Articles

Thursday, 07 February 2013 20:24

Children, Stress and Storytelling Featured

Written by
Rate this item
(0 votes)

Children, Stress and Storytelling

The holidays are over and the kids are back to school. Their stress level is high and perhaps will get higher. Kids do not get stresses you say? Wrong! They get stressed just as much as adults. Aside from kids and adults, pets can get stressed too. That’s why pet CBD companies have developed products to help ease the pain for our furry companions.

Research suggests that stress plays a role in every child’s development leading to a whole range of mental problems. According to US Surgeon General David Satcher, one out of ten American children suffer from mental illness and stress is one of the leading causes. And findings by Professors Reunette W. Harris and Charles Nemeroff suggest that stressful childhood experiences can effect an individual’s response to stress later in life. These experiences can be positive or negative.

Clarissa Pinkola Estes, a Jungian psychoanalyst, believes that stories we tell are “healing machines” which help us to manage our stress among other things. Ongoing research is looking at how families tell stories and how this telling helps to make kids more resilient and able to handle stress. One researcher believes that telling stories both good and bad show kids that even though bad things happen, you can go on and find a way to survive.

Novella Ruffin, an Extension Child Development Specialist at Virginia State University, says that children experience extreme stress and have bad feelings just like adults. But unlike most adults, children lack the skills or means to understand and manage their stress. They rely on their parents and other adults to help them.

So, how can we help our kids manage their day to day stress? One way is to have a family storytelling session every evening. You do not have to have anything elaborate, just pick an area where everyone would feel comfortable. It could be at the dinner table after supper, in the family room or in the living room. If you have children that share a bedroom, perhaps you might want to do it just before their bedtime.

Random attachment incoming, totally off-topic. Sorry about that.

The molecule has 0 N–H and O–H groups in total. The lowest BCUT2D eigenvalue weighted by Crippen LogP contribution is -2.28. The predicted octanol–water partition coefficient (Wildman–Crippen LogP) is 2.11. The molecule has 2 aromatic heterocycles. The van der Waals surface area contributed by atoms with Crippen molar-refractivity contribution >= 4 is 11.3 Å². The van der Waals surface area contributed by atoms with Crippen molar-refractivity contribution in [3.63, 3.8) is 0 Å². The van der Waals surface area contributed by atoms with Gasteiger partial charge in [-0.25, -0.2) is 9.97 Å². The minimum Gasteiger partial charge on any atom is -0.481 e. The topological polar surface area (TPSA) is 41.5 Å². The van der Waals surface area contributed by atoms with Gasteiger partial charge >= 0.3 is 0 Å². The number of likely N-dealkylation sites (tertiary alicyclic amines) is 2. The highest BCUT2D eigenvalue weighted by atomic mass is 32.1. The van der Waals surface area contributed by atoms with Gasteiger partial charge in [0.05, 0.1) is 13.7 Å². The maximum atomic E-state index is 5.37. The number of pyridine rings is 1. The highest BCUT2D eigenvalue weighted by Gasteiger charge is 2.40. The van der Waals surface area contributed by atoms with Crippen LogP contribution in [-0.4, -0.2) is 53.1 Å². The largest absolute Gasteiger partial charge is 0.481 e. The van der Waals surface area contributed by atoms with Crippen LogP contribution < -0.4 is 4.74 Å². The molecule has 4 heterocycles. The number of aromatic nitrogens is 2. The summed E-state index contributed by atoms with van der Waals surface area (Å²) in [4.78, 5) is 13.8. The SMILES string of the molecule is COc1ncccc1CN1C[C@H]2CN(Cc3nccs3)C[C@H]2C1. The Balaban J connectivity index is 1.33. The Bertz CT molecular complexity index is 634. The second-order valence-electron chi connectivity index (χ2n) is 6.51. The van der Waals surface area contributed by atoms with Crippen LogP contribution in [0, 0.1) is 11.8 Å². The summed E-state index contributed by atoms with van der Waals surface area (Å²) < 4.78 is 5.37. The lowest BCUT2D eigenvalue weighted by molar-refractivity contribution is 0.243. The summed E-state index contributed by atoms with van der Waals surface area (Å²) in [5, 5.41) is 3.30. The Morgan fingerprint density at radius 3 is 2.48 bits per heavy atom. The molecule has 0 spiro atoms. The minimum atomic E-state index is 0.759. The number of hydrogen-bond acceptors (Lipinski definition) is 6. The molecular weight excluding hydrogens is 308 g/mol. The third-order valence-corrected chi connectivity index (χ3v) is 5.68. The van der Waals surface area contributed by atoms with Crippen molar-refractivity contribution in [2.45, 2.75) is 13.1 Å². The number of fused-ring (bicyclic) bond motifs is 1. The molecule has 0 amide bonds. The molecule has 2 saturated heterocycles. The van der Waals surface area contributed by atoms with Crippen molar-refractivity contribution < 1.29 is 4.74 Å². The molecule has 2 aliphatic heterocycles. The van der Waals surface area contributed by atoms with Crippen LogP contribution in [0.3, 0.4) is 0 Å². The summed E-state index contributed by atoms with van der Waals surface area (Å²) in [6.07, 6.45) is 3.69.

If your children are not delighted with the idea, then you may have to start off slowly such as just talking to them and asking them questions about their day. Do not press them to participate. Then as they become more comfortable read them a story or tell a story yourself. With practice you can increase the length of the time you spend and start to encourage the children to join in by getting them to tell stories about what happened to them during the day. Make positive comments about the kid’s story. Do not try to interpret the story or suggest improvements. Just accept the story for what it is and enjoy it.

Your family storytelling session can become a favorite pastime and looked forward to by all members of your family.

References:
http://www.emory.edu/ACAD_EXCHANGE/2001/aprmay/stress.html
http://www.ext.vt.edu/pubs/family/350-054/350-054.html
http://www.ces.ncsu.edu/depts/fcs/human/disas4.html
http://www.e-bookdirectory.com/books/storytelling.html
http://www.nursingcenter.com/library/JournalArticle.asp?Article_ID=112009#39


By James Foster Robinson - - Original Source


Click here to return to the index of Articles


Read 95 times Last modified on Tuesday, 16 November 2021 20:29

Comments powered by CComment

Latest Posts

  • The Creative Industry Needs to Look at Things Differently Post Budget 2022
    On 29 October 2021, the Finance Minister, Datuk Seri Tengku Zafrul Tengku Abdul Aziz tabled Budget 2022 in the Malaysian parliament. RM50 million has been allocated for the arts and culture industry. This comes after a year and a half after the entire industry came to an absolute standstill. With…
  • ‘The Covid Positives’ – life lessons learnt from the pandemic by Phanindra Ivatury
    After a long drawn battle with the biggest catastrophe in our living memory, global humanity is finally getting to see some quintessential ray of light at the end of the treacherous tunnel in the form of COVID-19 vaccines, currently being rolled out to all parts of the globe. A ‘COVID-19…
  • Chaos of Whole Books
    Is it possible to read several books at once? Aneeta Sundararaj finds out. When I was a child, my cousin used to boast that he could read four storybooks at a time. As an adult, when he invested in an e-Reader, he continued to boast that he could…
  • Writing for You? Or for Me?
    Writing for You? Or for Me? ‘You must always write with your reader in mind.’ This was one of the first pieces of advice that I received when I began my writing career. Honestly, I found this extremely hard to do because more often than not, I couldn’t picture my…
  • One Book That Changed My Writing Life
    My latest novel, The Age of Smiling Secrets was shortlisted for two categories in the Book Award 2020 organised by the National Library of Malaysia. When I reflected on the journey that this book has taken, I acknowledged the enormous influence of one of my all-time favourite books, Joseph Anton:…